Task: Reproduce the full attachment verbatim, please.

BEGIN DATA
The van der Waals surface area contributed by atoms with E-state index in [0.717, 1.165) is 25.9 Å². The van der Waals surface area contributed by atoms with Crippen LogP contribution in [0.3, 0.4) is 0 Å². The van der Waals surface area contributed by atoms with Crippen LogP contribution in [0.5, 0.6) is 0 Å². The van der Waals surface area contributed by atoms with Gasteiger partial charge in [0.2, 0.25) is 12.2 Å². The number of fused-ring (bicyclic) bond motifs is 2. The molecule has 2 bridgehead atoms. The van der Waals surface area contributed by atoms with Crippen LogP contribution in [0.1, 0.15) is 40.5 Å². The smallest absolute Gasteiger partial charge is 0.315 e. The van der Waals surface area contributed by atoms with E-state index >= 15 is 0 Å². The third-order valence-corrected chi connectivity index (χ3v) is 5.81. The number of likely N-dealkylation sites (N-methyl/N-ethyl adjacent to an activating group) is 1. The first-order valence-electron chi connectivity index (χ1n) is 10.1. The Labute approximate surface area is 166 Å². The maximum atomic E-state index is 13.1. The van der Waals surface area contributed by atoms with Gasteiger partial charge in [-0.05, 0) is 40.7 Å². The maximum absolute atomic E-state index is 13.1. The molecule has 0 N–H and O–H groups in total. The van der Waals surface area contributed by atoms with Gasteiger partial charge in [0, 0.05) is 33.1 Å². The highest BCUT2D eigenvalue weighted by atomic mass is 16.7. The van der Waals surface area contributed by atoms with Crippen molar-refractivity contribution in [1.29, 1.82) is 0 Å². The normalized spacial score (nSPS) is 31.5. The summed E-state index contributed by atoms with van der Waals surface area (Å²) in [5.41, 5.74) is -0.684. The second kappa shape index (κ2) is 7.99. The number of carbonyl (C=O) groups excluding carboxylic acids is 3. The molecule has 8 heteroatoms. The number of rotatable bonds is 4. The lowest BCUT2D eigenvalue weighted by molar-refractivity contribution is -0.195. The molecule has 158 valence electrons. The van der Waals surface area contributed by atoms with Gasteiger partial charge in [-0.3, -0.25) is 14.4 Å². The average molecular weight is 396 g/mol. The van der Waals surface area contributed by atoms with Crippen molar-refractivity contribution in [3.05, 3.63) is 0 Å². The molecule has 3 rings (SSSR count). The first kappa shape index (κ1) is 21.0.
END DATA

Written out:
The van der Waals surface area contributed by atoms with E-state index in [0.717, 1.165) is 25.9 Å². The van der Waals surface area contributed by atoms with Crippen LogP contribution in [0.3, 0.4) is 0 Å². The van der Waals surface area contributed by atoms with Crippen LogP contribution in [0.5, 0.6) is 0 Å². The van der Waals surface area contributed by atoms with Gasteiger partial charge in [0.2, 0.25) is 12.2 Å². The number of fused-ring (bicyclic) bond motifs is 2. The molecule has 2 bridgehead atoms. The van der Waals surface area contributed by atoms with Crippen LogP contribution in [0.1, 0.15) is 40.5 Å². The smallest absolute Gasteiger partial charge is 0.315 e. The van der Waals surface area contributed by atoms with E-state index >= 15 is 0 Å². The third-order valence-corrected chi connectivity index (χ3v) is 5.81. The number of likely N-dealkylation sites (N-methyl/N-ethyl adjacent to an activating group) is 1. The first-order valence-electron chi connectivity index (χ1n) is 10.1. The Labute approximate surface area is 166 Å². The maximum atomic E-state index is 13.1. The van der Waals surface area contributed by atoms with Gasteiger partial charge in [-0.05, 0) is 40.7 Å². The maximum absolute atomic E-state index is 13.1. The molecule has 0 N–H and O–H groups in total. The van der Waals surface area contributed by atoms with Gasteiger partial charge in [0, 0.05) is 33.1 Å². The highest BCUT2D eigenvalue weighted by atomic mass is 16.7. The van der Waals surface area contributed by atoms with Crippen molar-refractivity contribution in [1.29, 1.82) is 0 Å². The normalized spacial score (nSPS) is 31.5. The summed E-state index contributed by atoms with van der Waals surface area (Å²) in [5.41, 5.74) is -0.684. The second kappa shape index (κ2) is 7.99. The number of carbonyl (C=O) groups excluding carboxylic acids is 3. The molecule has 8 heteroatoms. The number of rotatable bonds is 4. The lowest BCUT2D eigenvalue weighted by molar-refractivity contribution is -0.195. The molecule has 158 valence electrons. The van der Waals surface area contributed by atoms with Gasteiger partial charge in [-0.3, -0.25) is 14.4 Å². The average molecular weight is 396 g/mol. The van der Waals surface area contributed by atoms with Crippen molar-refractivity contribution in [3.05, 3.63) is 0 Å². The molecule has 3 rings (SSSR count). The first kappa shape index (κ1) is 21.0.